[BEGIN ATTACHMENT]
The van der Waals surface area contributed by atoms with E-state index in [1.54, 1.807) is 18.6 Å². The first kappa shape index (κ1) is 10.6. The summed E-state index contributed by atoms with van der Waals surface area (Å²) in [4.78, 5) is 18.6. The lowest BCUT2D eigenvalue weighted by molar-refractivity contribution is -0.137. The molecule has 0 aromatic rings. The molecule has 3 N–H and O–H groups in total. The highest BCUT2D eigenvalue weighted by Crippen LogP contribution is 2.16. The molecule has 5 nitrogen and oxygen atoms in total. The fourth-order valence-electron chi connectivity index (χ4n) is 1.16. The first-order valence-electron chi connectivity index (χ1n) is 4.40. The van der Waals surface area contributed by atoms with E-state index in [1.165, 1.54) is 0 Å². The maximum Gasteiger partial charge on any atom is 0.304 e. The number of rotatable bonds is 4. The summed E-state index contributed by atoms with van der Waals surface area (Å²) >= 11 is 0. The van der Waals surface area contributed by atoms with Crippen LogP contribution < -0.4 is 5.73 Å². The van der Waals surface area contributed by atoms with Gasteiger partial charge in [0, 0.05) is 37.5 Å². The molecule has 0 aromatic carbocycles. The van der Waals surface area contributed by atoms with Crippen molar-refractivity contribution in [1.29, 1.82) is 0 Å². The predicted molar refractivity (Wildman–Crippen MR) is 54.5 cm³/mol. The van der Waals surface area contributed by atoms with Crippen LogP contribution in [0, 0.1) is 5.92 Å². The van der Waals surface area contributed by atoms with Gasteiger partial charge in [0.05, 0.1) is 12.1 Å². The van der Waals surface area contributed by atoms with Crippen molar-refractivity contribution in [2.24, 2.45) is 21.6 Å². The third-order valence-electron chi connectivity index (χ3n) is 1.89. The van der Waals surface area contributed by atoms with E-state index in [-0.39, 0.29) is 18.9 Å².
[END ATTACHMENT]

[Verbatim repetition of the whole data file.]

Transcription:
The van der Waals surface area contributed by atoms with E-state index in [1.54, 1.807) is 18.6 Å². The first kappa shape index (κ1) is 10.6. The summed E-state index contributed by atoms with van der Waals surface area (Å²) in [4.78, 5) is 18.6. The lowest BCUT2D eigenvalue weighted by molar-refractivity contribution is -0.137. The molecule has 0 aromatic rings. The molecule has 3 N–H and O–H groups in total. The highest BCUT2D eigenvalue weighted by Crippen LogP contribution is 2.16. The molecule has 5 nitrogen and oxygen atoms in total. The fourth-order valence-electron chi connectivity index (χ4n) is 1.16. The first-order valence-electron chi connectivity index (χ1n) is 4.40. The van der Waals surface area contributed by atoms with E-state index in [1.165, 1.54) is 0 Å². The maximum Gasteiger partial charge on any atom is 0.304 e. The number of rotatable bonds is 4. The summed E-state index contributed by atoms with van der Waals surface area (Å²) >= 11 is 0. The van der Waals surface area contributed by atoms with Crippen LogP contribution < -0.4 is 5.73 Å². The van der Waals surface area contributed by atoms with Gasteiger partial charge in [0, 0.05) is 37.5 Å². The molecule has 0 aromatic carbocycles. The van der Waals surface area contributed by atoms with Crippen molar-refractivity contribution in [1.29, 1.82) is 0 Å². The predicted molar refractivity (Wildman–Crippen MR) is 54.5 cm³/mol. The van der Waals surface area contributed by atoms with Crippen LogP contribution in [0, 0.1) is 5.92 Å². The van der Waals surface area contributed by atoms with Gasteiger partial charge in [0.05, 0.1) is 12.1 Å². The van der Waals surface area contributed by atoms with Crippen molar-refractivity contribution in [2.24, 2.45) is 21.6 Å². The third-order valence-electron chi connectivity index (χ3n) is 1.89. The van der Waals surface area contributed by atoms with E-state index in [-0.39, 0.29) is 18.9 Å².